Golf carts drive debate; Groves’ officials worry whether to allow or not

Published 12:00 pm Thursday, June 29, 2017

GROVES — An increase in complaints about golf cart drivers and the realization that they are at present illegal to operate on city streets has led to talks of a possible ordinance in Groves.

“I’m not promoting this one side or the other,” Groves City Marshal Norman Reynolds Jr. said. “It’s just I think it’s time we make a decision.”

Reynolds brought his concerns regarding golf cart usage to city council earlier this week for discussion. He explained that without an ordinance in place, driving golf carts on city streets is illegal.

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According to Texas code, driving golf carts on public streets is legal in three circumstances: if a driver lives in a master planned community and is traveling to and from a golf course within two miles of where the cart is parked; it’s legal to drive on beaches and it is legal if an ordinance is adopted by a town.

A golf course was once located in Groves but shut down years ago.

“Probably one of the biggest problems is the kids on golf carts. Personally, I’ve seen them myself,” he said. “They’re not designed for the road, never were.”

It’s common to see golf carts traverse the city. During the school year some parents drop off and pick their children up from school or go to local sporting events and some use them to make a quick trip to the grocery store. Then there are the youth who pack a golf cart to, or above, capacity, the adults who drive around with an infant or toddler in their lap and those who drive dangerously.

Reynolds provided council with examples of ordinances from League City, which he said has an informative question-and-answer section, and Port Neches Police Department information.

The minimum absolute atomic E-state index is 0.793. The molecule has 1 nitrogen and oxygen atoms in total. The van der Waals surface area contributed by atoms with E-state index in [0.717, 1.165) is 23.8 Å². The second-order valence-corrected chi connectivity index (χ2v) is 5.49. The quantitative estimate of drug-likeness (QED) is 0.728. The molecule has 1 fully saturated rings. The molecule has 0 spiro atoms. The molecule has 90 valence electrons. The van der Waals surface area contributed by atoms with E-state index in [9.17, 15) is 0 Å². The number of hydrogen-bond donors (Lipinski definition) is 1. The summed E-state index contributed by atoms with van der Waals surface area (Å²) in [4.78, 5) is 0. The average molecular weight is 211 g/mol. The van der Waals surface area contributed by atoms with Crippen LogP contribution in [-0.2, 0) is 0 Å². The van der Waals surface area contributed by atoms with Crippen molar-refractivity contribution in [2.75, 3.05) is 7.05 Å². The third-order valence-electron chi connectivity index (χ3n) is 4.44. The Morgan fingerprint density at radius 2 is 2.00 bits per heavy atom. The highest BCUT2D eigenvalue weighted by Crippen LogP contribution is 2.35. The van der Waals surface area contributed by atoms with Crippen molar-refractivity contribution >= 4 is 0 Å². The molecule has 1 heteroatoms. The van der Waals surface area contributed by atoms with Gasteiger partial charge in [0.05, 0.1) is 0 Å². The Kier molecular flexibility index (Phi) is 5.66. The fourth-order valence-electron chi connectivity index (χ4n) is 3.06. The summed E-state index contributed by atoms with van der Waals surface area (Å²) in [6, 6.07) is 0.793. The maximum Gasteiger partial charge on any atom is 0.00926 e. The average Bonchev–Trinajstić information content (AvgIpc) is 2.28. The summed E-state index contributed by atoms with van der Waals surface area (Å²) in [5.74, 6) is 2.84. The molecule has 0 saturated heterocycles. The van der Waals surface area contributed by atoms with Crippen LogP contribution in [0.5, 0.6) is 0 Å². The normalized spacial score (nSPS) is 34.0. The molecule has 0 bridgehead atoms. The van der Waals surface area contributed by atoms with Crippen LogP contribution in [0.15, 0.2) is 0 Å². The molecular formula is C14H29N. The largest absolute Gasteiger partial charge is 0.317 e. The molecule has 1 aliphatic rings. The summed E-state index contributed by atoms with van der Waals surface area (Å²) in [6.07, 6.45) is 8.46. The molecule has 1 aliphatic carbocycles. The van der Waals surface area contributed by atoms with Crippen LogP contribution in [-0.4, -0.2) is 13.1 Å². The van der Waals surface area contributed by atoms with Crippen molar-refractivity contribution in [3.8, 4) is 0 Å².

The city of Nederland adopted a golf cart ordinance in 2010 stating, in part, that golf carts must have headlamps, tail lamps, reflectors, parking brake and mirrors, they are not allowed on any state highway within the corporate boundaries of the city, they must be operated by persons with a valid operator’s permit and/or driver’s license, no person can ride in the lap of the driver or any other occupant and must be equipped with a slow moving vehicle emblem in addition to other rules.

Port Neches’ ordinance, adopted in 2011, is similar.

Reynolds and the councilmembers realize there are some questions that need to addressed. Councilmember Sidney Badon asked who would be fined in the case of an unlicensed driver, such as a teen. By law, police can cite the youngster but the responsibility of taking care of the citation would likely fall to the child’s parents.

Councilmember Jim Rasa wondered if formalizing the issue would create a bigger problem.

“Port Neches had a few of them, then they passed an ordinance and now there’s more of them,” Rasa said. He also asked how many people would benefit from an ordinance.

Reynolds said the ones who want golf carts probably already have them while Mayor Brad Bailey voiced disagreement with Rasa’s comment that there are more golf carts in Port Neches because there is an ordinance in place there.

Reynolds has a few things he would like to see addressed should an ordinance be adopted in the future. They include requiring the operator to have a valid driver’s license and liability insurance and staying off highways. He also worried about the use of golf carts at night and during inclement weather such as during rain or fog.

A golf cart related fatality occurred in December 2013 when a 47-year-old Port Neches man made a turn from Fourth Street onto FM 366/Magnolia Avenue and reportedly failed to yield right-of-way at a stop sign. He was struck on the driver’s side of the golf cart by a vehicle and later died from his injuries. Police believe foggy conditions may have played a role in the crash.

Port Neches Police Chief Paul Lemoine believes the city’s ordinance works fine and is easily enforceable. The problem, he said, is compliance because some don’t recognize golf carts as motor vehicles, even though they are.

Nederland Assistant Police Chief Gary Porter said their ordinance is not difficult to enforce. The only problems are parents letting kids who are unlicensed drivers operate them on the roadway and people holding children in their laps.

Councilmember Kyle Hollier summed the issue and their concerns.

“If we consider an ordinance it will make some people happy and some people not happy,” Hollier said. “I’m worried about the –year-old girl and the fire department out and scraping her off the road.”

After making the comment Hollier looked to a fire department official in the room who confirmed the brute truth of comment.

Reporter: Mary Meaux, 409-721-2429

Twitter: @MaryMeauxPANews